Sunt lacrimae rerum

It’s probably not a good sign when a presidential candidate cries in public. At any rate, the associations aren’t positive. We have the legendary tears that seemed to mark the fall of Ed Muskie. Muskie was standing in the snows of New Hampshire, campaigning in the 1972 New Hampshire primary and defending the honor of his wife from the depredations of the publisher of the Manchester Union-Leader. The moment is captured on YouTube. (Thank you, leftwingescapee.)

We have the tears that Hillary Clinton shed campaigning in the 2008 New Hampshire primary. By contrast with Muskie, she was indoors and she was not defending the honor of her spouse. Rather, she was feeling a little sorry for herself. The tears might have given her a lift in New Hampshire, but they were in a losing cause. The moment is also captured on YouTube.

Now we have Newt Gingrich tearing up in Iowa as he recalled his mother. The context is key. After a swift rise as the non-Romney flavor of the week, Newt’s campaign is in descent. Will the tears brake or reverse the decline? I doubt it, especially if they prompt observers to look at what he was saying:

“I identify my mother with being happy, loving life, having a sense of joy in her friends, but what she introduced me to, is late in her life she ended up in a long-term-care facility. She had bipolar disease, and depression, and she gradually acquired some physical ailments, and that introduced me to the issue of long-term care, which I did with [Former Nebraska Sen.] Bob Kerrey for three years, and that introduced me to the issue of Alzheimer’s, which I did with Bob Kerrey for three more years, and my whole emphasis on brain science comes indirectly from dealing with the real problems of real people in my family[.]”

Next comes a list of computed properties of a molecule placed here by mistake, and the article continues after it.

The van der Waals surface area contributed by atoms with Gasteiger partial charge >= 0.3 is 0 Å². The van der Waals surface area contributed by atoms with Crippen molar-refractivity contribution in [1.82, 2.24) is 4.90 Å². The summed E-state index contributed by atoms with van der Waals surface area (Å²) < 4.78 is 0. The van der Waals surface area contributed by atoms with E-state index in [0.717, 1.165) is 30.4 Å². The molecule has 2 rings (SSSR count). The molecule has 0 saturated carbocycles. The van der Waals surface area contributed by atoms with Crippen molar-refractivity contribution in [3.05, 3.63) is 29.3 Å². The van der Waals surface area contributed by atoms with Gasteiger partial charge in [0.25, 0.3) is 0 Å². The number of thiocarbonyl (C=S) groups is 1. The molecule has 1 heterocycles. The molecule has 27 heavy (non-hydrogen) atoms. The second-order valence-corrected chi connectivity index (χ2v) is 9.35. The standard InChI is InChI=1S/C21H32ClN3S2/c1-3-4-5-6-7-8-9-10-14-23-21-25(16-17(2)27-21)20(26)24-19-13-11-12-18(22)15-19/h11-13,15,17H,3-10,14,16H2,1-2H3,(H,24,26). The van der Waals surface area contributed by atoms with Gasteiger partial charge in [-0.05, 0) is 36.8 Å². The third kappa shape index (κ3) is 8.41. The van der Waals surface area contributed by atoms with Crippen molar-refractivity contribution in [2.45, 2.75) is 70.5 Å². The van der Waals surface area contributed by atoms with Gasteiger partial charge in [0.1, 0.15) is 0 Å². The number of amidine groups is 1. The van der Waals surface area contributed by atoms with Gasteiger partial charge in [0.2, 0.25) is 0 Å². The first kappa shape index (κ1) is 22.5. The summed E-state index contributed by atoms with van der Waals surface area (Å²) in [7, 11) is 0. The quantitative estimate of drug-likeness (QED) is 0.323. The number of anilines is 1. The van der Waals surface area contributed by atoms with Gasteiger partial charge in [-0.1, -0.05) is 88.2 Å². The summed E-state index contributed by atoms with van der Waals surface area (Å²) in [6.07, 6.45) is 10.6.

How did Gingrich “do” long-term health care with Bob Kerrey? It would be nice if the folks covering this story bothered to explain. Looking around on the Web, I find a 2008 New York Times op-ed column appearing under the joint byline of Billy Beane (!), Gingrich and Kerrey. Although I’m sure there is more to what he “did” on long-term health care with Kerrey, so far as one can deduce from the column, Gingrich “did” it by bloviating about it in the style to which we have become accustomed:

Working closely with doctors, the federal government and the private sector should create a new institute for evidence-based medicine. This institute would conduct new studies and systematically review the existing medical literature to help inform our nation’s over-stretched medical providers. The government should also increase Medicare reimbursements and some liability protections for doctors who follow the recommended clinical best practices.

I could go on, but I want to stop before I start crying myself.

Responses